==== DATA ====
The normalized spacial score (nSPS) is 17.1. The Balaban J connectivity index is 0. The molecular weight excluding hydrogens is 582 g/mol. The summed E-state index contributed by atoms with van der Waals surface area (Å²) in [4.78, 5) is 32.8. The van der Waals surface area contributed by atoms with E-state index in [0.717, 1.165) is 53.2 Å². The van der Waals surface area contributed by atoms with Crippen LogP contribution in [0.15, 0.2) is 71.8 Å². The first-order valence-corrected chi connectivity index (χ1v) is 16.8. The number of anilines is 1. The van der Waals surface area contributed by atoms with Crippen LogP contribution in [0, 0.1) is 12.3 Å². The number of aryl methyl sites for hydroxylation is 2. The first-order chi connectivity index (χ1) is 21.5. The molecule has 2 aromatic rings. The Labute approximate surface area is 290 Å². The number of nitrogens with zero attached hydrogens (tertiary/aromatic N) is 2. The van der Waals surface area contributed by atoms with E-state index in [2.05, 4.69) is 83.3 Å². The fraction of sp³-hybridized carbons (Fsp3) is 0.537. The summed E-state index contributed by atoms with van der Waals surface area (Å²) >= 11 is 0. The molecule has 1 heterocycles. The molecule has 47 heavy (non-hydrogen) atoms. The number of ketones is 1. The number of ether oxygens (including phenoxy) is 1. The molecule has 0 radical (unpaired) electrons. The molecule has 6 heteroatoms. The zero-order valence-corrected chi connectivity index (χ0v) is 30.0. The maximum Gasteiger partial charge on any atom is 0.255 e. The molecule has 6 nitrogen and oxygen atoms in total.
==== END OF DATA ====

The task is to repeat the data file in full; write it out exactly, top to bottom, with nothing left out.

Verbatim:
The normalized spacial score (nSPS) is 17.1. The Balaban J connectivity index is 0. The molecular weight excluding hydrogens is 582 g/mol. The summed E-state index contributed by atoms with van der Waals surface area (Å²) in [4.78, 5) is 32.8. The van der Waals surface area contributed by atoms with E-state index in [0.717, 1.165) is 53.2 Å². The van der Waals surface area contributed by atoms with Crippen LogP contribution in [0.15, 0.2) is 71.8 Å². The first-order valence-corrected chi connectivity index (χ1v) is 16.8. The number of anilines is 1. The van der Waals surface area contributed by atoms with Crippen LogP contribution in [0, 0.1) is 12.3 Å². The number of aryl methyl sites for hydroxylation is 2. The first-order chi connectivity index (χ1) is 21.5. The molecule has 2 aromatic rings. The Labute approximate surface area is 290 Å². The number of nitrogens with zero attached hydrogens (tertiary/aromatic N) is 2. The van der Waals surface area contributed by atoms with E-state index in [2.05, 4.69) is 83.3 Å². The fraction of sp³-hybridized carbons (Fsp3) is 0.537. The summed E-state index contributed by atoms with van der Waals surface area (Å²) >= 11 is 0. The molecule has 1 heterocycles. The molecule has 47 heavy (non-hydrogen) atoms. The number of ketones is 1. The number of ether oxygens (including phenoxy) is 1. The molecule has 0 radical (unpaired) electrons. The molecule has 6 heteroatoms. The zero-order valence-corrected chi connectivity index (χ0v) is 30.0. The maximum Gasteiger partial charge on any atom is 0.255 e. The molecule has 6 nitrogen and oxygen atoms in total.